I hope to be able to make another post later tonight on what are the “essential” sessions for me on this conference. Hope to see you there soon!

New paper accepted: Megraft

Yesterday, our paper on Megraft – a software tool to graft ribosomal small subunit (16S/18S) fragments onto full-length SSU sequences – became available as an accepted online early article in Research in Microbiology. Megraft is built upon the notion that when examining the depth of a community sequencing effort, researchers often use rarefaction analysis of the ribosomal small subunit (SSU/16S/18S) gene in a metagenome. However, the SSU sequences in metagenomic libraries generally are present as fragmentary, non-overlapping entries, which poses a great problem for this analysis. Megraft aims to remedy this problem by grafting the input SSU fragments from the metagenome (obtained by e.g. Metaxa) onto full-length SSU sequences. The software also uses a variability model which accounts for observed and unobserved variability. This way, Megraft enables accurate assessment of species richness and sequencing depth in metagenomic datasets.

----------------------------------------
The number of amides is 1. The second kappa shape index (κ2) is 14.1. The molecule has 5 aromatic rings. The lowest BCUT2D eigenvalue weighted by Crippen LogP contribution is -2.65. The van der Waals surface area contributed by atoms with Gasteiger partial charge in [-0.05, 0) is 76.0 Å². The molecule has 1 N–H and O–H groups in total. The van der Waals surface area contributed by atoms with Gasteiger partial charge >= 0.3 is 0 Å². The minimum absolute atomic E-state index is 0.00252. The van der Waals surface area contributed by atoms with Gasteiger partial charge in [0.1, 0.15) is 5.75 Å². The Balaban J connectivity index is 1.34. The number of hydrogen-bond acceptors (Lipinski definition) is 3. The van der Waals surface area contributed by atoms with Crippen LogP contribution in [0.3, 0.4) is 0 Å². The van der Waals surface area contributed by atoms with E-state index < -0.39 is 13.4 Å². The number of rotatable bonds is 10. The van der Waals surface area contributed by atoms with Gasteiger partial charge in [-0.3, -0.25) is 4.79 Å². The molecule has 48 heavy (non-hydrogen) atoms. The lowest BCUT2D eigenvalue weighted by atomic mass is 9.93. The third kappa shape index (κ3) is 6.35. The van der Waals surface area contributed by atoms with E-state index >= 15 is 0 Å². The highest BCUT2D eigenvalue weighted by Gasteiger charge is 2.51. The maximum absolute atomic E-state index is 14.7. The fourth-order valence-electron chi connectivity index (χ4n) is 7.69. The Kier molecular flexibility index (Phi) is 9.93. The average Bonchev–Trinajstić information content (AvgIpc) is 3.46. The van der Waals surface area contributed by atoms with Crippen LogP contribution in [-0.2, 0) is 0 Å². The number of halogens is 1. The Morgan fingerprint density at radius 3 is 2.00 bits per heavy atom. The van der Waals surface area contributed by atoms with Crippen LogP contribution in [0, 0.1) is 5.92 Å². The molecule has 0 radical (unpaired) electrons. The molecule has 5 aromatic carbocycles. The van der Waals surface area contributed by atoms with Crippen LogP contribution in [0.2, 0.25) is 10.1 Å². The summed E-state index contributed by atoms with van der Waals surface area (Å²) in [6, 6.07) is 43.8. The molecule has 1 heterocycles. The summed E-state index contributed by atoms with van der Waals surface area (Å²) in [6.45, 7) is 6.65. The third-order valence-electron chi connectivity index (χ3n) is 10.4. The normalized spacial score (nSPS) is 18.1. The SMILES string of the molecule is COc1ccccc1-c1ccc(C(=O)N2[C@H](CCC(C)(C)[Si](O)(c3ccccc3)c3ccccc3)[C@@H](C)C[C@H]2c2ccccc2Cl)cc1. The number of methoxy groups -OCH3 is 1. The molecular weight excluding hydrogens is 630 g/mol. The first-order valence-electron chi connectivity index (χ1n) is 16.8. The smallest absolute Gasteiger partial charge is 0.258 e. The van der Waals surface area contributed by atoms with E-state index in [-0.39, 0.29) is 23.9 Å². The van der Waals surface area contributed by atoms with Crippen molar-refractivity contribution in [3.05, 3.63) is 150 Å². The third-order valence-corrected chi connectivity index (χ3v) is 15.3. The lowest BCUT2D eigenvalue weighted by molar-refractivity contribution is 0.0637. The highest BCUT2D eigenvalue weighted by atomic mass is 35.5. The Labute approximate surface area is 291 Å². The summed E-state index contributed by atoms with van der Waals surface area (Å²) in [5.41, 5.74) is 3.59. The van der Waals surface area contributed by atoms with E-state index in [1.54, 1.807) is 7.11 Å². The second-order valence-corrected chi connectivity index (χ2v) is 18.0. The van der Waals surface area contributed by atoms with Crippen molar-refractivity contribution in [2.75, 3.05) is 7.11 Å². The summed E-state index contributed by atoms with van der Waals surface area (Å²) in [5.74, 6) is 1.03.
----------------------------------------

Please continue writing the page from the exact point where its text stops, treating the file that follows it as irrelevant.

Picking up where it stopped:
The algorithm, efficiency and accuracy of Megraft is thoroughly described in the paper. It should be noted that this is not a panacea for species richness estimates in metagenomics, but it is a huge step forward over existing approaches. Megraft shares some similarities with EMIRGE (Miller et al., 2011), which is a software package for reconstruction of full-length ribosomal genes from paired-end Illumina sequences. Megraft, however, is set apart in that it has a strong focus on rarefaction, and functions also when the number of sequences is small, which is often the case in 454 and Sanger-based metagenomics studies. Thus, EMIRGE and Megraft seek to solve a roughly similar problem, but for different sequencing technologies and sequencing scales.

Megraft is available for download here, and the paper can be read here.

  1. Bengtsson, J., Hartmann, M., Unterseher, M., Vaishampayan, P., Abarenkov, K., Durso, L., Bik, E.M., Garey, J.R., Eriksson, K.M., Nilsson R.H. (2012). Megraft: A software package to graft
  2. Miller, C. S., Baker, B. J., Thomas, B. C., Singer, S. W., & Banfield, J. F. (2011). EMIRGE: reconstruction of full-length ribosomal genes from microbial community short read sequencing data. Genome Biology, 12(5), R44. doi:10.1186/gb-2011-12-5-r44

Evolution vs. Succession – what are we really studying?